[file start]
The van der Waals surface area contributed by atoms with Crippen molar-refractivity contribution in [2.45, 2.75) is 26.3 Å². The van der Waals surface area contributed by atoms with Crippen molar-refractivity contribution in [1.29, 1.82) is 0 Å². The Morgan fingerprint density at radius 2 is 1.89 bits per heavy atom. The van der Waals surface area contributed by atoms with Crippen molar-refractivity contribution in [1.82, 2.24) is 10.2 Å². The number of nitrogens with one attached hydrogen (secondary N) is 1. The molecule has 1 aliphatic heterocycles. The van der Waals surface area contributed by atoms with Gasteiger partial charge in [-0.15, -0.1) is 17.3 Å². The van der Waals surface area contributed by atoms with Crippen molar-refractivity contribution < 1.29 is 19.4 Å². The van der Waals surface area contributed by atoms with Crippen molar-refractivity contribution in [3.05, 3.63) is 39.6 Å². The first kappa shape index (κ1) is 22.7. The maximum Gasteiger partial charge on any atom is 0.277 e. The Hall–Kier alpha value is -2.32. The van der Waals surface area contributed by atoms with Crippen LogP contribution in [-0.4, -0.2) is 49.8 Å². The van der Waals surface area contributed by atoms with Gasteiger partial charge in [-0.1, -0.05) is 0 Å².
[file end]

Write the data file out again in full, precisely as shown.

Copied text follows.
The van der Waals surface area contributed by atoms with Crippen molar-refractivity contribution in [2.45, 2.75) is 26.3 Å². The van der Waals surface area contributed by atoms with Crippen molar-refractivity contribution in [1.29, 1.82) is 0 Å². The Morgan fingerprint density at radius 2 is 1.89 bits per heavy atom. The van der Waals surface area contributed by atoms with Crippen molar-refractivity contribution in [1.82, 2.24) is 10.2 Å². The number of nitrogens with one attached hydrogen (secondary N) is 1. The molecule has 1 aliphatic heterocycles. The van der Waals surface area contributed by atoms with Gasteiger partial charge in [-0.15, -0.1) is 17.3 Å². The van der Waals surface area contributed by atoms with Crippen molar-refractivity contribution < 1.29 is 19.4 Å². The van der Waals surface area contributed by atoms with Crippen molar-refractivity contribution in [3.05, 3.63) is 39.6 Å². The first kappa shape index (κ1) is 22.7. The maximum Gasteiger partial charge on any atom is 0.277 e. The Hall–Kier alpha value is -2.32. The van der Waals surface area contributed by atoms with Crippen LogP contribution in [-0.4, -0.2) is 49.8 Å². The van der Waals surface area contributed by atoms with Gasteiger partial charge in [-0.1, -0.05) is 0 Å².